You will shine among them like stars in the sky as you hold firmly to the word of life. Philippians 2:15–16
I can close my eyes and go back in time to the house where I grew up. I remember stargazing with my father. We took turns squinting through his telescope, trying to focus on glowing dots that shimmered and winked. These pinpricks of light, born of heat and fire, stood out in sharp contrast to the smooth, ink-black sky.
Do you consider yourself to be a shining star? I’m not talking about reaching the heights of human achievement, but standing out against a dark background of brokenness and evil. The apostle Paul told the Philippian believers that God would shine in and through them as they held “firmly to the word of life” and avoided grumbling and arguing (Philippians 2:14–16).
Our unity with other believers and our faithfulness to God can set us apart from the world. The problem is that these things don’t come naturally. We constantly strive to overcome temptation so we can maintain a close relationship with God. We wrestle against selfishness to have harmony with our spiritual brothers and sisters.
But still, there’s hope. Alive in each believer, God’s Spirit empowers us to be self-controlled, kind, and faithful (Galatians 5:22–23). Just as we are called to live beyond our natural capacity, God’s supernatural help makes this possible (Philippians 2:13). If every believer became a “shining star” through the power of the Spirit, just imagine how the light of God would repel the darkness around us!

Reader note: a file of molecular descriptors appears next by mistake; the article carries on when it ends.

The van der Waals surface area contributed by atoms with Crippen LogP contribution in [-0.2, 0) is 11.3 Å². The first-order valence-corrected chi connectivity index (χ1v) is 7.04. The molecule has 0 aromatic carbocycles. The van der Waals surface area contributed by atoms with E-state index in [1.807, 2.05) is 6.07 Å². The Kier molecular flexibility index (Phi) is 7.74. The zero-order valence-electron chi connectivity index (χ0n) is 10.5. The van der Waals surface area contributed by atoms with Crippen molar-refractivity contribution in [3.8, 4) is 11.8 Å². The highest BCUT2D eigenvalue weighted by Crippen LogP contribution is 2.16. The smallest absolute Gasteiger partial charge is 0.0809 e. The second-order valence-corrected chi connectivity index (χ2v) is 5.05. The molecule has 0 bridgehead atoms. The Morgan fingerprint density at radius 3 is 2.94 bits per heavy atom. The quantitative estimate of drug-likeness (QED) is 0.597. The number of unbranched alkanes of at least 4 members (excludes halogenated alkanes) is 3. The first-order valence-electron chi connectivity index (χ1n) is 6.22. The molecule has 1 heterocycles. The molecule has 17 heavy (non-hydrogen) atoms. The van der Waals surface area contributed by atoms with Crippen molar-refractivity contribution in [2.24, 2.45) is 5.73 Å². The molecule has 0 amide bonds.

What causes your light for Jesus to dim? What do you need to do to brighten it?
Loving God, I ask Your Spirit to empower me to shine in the darkness. Make me into someone who is known for my love of others and my faithfulness to You.
Paul instructs the Philippian believers in Christ to “work out [their] salvation with fear and trembling” (Philippians 2:12). The phrase “fear and trembling” is found in the New Testament only in Paul’s writings (see 1 Corinthians 2:3; 2 Corinthians 7:15; Ephesians 6:5). The apostle isn’t suggesting that the believers at Philippi should be afraid of the outcome of their salvation. Rather, “fear and trembling” is the response to the divine glory. Philippians 2:12 begins with the word therefore, which connects the command to work out salvation with fear and trembling to what precedes—the exaltation of Christ in the heavenly realms (vv. 9–11). We work out our salvation in awe and reverence of the exalted Christ.